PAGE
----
Why we started this idea????

A passion for food, wine, friends and entertaining is a big part of our life. This is a way for us to document our experiences, passion for food & life and also share it with others.

Wednesday, February 27, 2013

Mexican Poached Eggs

It's recipes like this one for Mexican Poached Eggs that keep us loving Paleo eating and helping us keep to it pretty much 80% of the time. (which is our realistic goal...I mean come on we are "the foodie couple" we won't go forever without cheese.)

I mean what's to miss with a breakfast like this. And this one came together even faster than imaginable because we used the leftover beef and chorizo taco meat that we had the night before wrapped in lettuce leaves.


Mexican Poached Eggs
2 cup prepared taco meat (combination of leanest ground beef and chorizo seasoned with cumin and chile powder)
4 poached eggs
Fresh tomato salsa
3-4 avocado slices
Cilantro for garnish

Warm taco meat up. Top meat with 2 poached eggs. Add fresh tomato salsa and sliced avocado. Garnish with cilantro

Monday, February 25, 2013

My First Food Photography/Styling Workshop

My first assignment of the day

Recently I had the pure pleasure of attending my first ever food photography & styling workshop. G researched finding a local food photographer, Clare Barboza, who puts on food photography and food styling, done by Becky Selengut, workshops out of her studio in Seattle which he gave me as a gift for Christmas.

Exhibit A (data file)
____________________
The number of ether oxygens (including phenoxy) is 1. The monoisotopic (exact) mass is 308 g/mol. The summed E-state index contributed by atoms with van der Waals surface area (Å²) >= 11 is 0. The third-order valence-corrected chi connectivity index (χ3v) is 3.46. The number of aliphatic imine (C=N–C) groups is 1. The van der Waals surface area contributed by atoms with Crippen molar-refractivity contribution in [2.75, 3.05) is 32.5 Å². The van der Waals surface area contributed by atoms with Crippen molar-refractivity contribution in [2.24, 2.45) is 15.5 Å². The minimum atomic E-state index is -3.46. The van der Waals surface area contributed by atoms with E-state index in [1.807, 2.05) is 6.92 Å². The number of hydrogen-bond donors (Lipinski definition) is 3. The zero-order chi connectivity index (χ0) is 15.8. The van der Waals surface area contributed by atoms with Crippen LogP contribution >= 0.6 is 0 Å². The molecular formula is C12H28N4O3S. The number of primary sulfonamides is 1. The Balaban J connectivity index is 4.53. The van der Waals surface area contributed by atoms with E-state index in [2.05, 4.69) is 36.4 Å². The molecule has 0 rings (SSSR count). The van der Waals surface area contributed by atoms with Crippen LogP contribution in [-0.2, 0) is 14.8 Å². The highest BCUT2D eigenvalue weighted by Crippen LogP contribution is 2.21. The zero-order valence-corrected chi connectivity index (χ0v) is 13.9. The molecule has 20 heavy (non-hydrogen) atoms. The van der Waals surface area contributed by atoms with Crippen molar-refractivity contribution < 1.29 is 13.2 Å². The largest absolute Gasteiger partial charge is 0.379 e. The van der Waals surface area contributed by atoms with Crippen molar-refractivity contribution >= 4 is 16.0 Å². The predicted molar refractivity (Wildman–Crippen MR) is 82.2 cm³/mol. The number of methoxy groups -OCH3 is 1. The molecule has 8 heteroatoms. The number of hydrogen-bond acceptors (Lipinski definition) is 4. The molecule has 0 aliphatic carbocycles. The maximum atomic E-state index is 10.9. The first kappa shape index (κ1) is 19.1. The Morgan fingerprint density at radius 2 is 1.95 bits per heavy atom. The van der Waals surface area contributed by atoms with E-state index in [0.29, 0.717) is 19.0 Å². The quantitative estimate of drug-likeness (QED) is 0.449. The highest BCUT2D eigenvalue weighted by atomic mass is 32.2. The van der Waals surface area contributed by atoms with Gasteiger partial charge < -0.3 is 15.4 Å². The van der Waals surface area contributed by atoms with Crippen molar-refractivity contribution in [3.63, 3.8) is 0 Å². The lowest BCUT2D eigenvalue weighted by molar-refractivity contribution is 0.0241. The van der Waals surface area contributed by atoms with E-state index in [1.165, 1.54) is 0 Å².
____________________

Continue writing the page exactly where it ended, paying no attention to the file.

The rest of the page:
I was so excited for this opportunity. I started this crazy addiction 2 years ago now with a little point & shoot camera and no idea what I was doing. I have upgraded to a DSLR and have read a few books and blogs on food photography but beyond that I still have no idea what I'm doing. 

I arrived to Clare's studio down in the SODO area and immediately thought, "this is going to be so cool." The amount of props and accessories she had was pretty amazing.

And Becky was already working on creating some beautiful food for us to photograph in the studio's kitchen.

Clare first gave us a nice tutorial first while reviewing some of her beautiful photos. She asked us to first consider what kind of feel of mood we wanted to set in our photo: "Rustic, Modern, Elegant or Sweet?"

Assignment #2 of the day, staging shot #1. 

She encouraged us  to consider the textures, background and surfaces. 

Assignment #2 staging/style #2.

She reminded us to think of colors, complementary recommended and the clutteredness of the photo.

Assignment #2, styling/staging #3

She us asked to consider the size or our props and making sure the props make sense.
She then turned us loose in her studio to photograph Becky's beautiful food.